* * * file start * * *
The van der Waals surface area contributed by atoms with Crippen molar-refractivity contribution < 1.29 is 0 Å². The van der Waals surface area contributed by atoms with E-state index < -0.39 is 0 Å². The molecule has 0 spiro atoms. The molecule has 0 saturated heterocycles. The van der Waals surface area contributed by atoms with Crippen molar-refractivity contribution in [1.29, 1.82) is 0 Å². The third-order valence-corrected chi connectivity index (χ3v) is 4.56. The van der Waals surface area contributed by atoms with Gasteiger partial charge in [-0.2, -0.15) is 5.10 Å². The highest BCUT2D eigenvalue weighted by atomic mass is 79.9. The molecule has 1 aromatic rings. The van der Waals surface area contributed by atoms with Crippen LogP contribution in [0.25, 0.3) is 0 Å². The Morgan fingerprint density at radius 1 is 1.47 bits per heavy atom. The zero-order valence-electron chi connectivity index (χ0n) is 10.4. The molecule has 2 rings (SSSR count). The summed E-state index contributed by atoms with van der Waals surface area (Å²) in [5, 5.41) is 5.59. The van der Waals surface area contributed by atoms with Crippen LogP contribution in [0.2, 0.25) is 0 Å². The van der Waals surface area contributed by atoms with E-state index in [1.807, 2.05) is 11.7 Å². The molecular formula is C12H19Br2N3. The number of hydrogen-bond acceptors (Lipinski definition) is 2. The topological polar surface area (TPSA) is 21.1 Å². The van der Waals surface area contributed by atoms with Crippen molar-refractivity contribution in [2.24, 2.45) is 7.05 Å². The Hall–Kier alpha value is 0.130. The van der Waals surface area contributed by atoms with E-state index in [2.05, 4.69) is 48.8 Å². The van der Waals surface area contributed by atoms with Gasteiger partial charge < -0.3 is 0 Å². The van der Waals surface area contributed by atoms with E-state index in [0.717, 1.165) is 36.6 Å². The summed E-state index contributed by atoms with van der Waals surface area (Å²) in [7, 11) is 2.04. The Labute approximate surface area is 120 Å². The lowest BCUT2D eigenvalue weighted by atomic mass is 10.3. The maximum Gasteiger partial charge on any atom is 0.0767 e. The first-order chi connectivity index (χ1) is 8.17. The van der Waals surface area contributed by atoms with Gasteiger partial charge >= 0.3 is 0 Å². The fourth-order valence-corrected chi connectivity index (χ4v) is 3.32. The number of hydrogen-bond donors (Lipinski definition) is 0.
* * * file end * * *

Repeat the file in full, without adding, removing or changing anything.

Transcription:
The van der Waals surface area contributed by atoms with Crippen molar-refractivity contribution < 1.29 is 0 Å². The van der Waals surface area contributed by atoms with E-state index < -0.39 is 0 Å². The molecule has 0 spiro atoms. The molecule has 0 saturated heterocycles. The van der Waals surface area contributed by atoms with Crippen molar-refractivity contribution in [1.29, 1.82) is 0 Å². The third-order valence-corrected chi connectivity index (χ3v) is 4.56. The van der Waals surface area contributed by atoms with Gasteiger partial charge in [-0.2, -0.15) is 5.10 Å². The highest BCUT2D eigenvalue weighted by atomic mass is 79.9. The molecule has 1 aromatic rings. The van der Waals surface area contributed by atoms with Crippen LogP contribution in [0.25, 0.3) is 0 Å². The Morgan fingerprint density at radius 1 is 1.47 bits per heavy atom. The zero-order valence-electron chi connectivity index (χ0n) is 10.4. The molecule has 2 rings (SSSR count). The summed E-state index contributed by atoms with van der Waals surface area (Å²) in [5, 5.41) is 5.59. The van der Waals surface area contributed by atoms with Crippen LogP contribution in [0.2, 0.25) is 0 Å². The van der Waals surface area contributed by atoms with E-state index in [1.807, 2.05) is 11.7 Å². The molecular formula is C12H19Br2N3. The number of hydrogen-bond acceptors (Lipinski definition) is 2. The topological polar surface area (TPSA) is 21.1 Å². The van der Waals surface area contributed by atoms with Crippen molar-refractivity contribution in [2.24, 2.45) is 7.05 Å². The Hall–Kier alpha value is 0.130. The van der Waals surface area contributed by atoms with E-state index in [2.05, 4.69) is 48.8 Å². The van der Waals surface area contributed by atoms with Gasteiger partial charge < -0.3 is 0 Å². The van der Waals surface area contributed by atoms with E-state index in [0.717, 1.165) is 36.6 Å². The summed E-state index contributed by atoms with van der Waals surface area (Å²) in [7, 11) is 2.04. The Labute approximate surface area is 120 Å². The lowest BCUT2D eigenvalue weighted by atomic mass is 10.3. The maximum Gasteiger partial charge on any atom is 0.0767 e. The first-order chi connectivity index (χ1) is 8.17. The van der Waals surface area contributed by atoms with Gasteiger partial charge >= 0.3 is 0 Å². The fourth-order valence-corrected chi connectivity index (χ4v) is 3.32. The number of hydrogen-bond donors (Lipinski definition) is 0.